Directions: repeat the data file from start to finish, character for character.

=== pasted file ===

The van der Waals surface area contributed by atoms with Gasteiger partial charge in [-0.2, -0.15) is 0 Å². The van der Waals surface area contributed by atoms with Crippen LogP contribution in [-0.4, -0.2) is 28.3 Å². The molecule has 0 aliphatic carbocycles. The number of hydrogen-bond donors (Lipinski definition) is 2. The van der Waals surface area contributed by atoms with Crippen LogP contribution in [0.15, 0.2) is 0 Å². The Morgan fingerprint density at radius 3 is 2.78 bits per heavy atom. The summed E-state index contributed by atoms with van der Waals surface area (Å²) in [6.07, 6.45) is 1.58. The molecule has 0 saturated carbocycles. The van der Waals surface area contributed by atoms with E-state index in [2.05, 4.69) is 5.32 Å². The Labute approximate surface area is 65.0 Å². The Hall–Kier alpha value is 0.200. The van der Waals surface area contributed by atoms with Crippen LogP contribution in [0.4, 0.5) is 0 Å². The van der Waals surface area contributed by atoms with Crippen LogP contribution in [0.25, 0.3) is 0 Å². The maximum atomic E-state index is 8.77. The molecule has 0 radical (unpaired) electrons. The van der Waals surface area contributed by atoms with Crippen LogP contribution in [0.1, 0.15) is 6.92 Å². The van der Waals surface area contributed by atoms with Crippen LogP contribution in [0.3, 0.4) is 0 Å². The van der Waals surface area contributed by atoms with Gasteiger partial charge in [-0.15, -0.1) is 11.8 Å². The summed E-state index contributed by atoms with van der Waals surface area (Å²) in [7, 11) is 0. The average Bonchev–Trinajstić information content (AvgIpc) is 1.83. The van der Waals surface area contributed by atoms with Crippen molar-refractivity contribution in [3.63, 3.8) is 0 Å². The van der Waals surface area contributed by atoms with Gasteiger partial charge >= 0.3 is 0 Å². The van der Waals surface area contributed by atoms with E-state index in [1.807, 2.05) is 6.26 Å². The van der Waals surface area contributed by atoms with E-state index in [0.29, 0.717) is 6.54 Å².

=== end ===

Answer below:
The van der Waals surface area contributed by atoms with Gasteiger partial charge in [-0.2, -0.15) is 0 Å². The van der Waals surface area contributed by atoms with Crippen LogP contribution in [-0.4, -0.2) is 28.3 Å². The molecule has 0 aliphatic carbocycles. The number of hydrogen-bond donors (Lipinski definition) is 2. The van der Waals surface area contributed by atoms with Crippen LogP contribution in [0.15, 0.2) is 0 Å². The Morgan fingerprint density at radius 3 is 2.78 bits per heavy atom. The summed E-state index contributed by atoms with van der Waals surface area (Å²) in [6.07, 6.45) is 1.58. The molecule has 0 saturated carbocycles. The van der Waals surface area contributed by atoms with E-state index in [2.05, 4.69) is 5.32 Å². The Labute approximate surface area is 65.0 Å². The Hall–Kier alpha value is 0.200. The van der Waals surface area contributed by atoms with Crippen LogP contribution in [0.4, 0.5) is 0 Å². The van der Waals surface area contributed by atoms with Crippen LogP contribution in [0.25, 0.3) is 0 Å². The maximum atomic E-state index is 8.77. The molecule has 0 radical (unpaired) electrons. The van der Waals surface area contributed by atoms with Crippen LogP contribution in [0.1, 0.15) is 6.92 Å². The van der Waals surface area contributed by atoms with Crippen LogP contribution in [0.3, 0.4) is 0 Å². The van der Waals surface area contributed by atoms with Gasteiger partial charge in [-0.15, -0.1) is 11.8 Å². The summed E-state index contributed by atoms with van der Waals surface area (Å²) in [7, 11) is 0. The average Bonchev–Trinajstić information content (AvgIpc) is 1.83. The van der Waals surface area contributed by atoms with Crippen molar-refractivity contribution in [3.63, 3.8) is 0 Å². The van der Waals surface area contributed by atoms with Gasteiger partial charge >= 0.3 is 0 Å². The van der Waals surface area contributed by atoms with E-state index in [1.807, 2.05) is 6.26 Å². The van der Waals surface area contributed by atoms with E-state index in [0.29, 0.717) is 6.54 Å².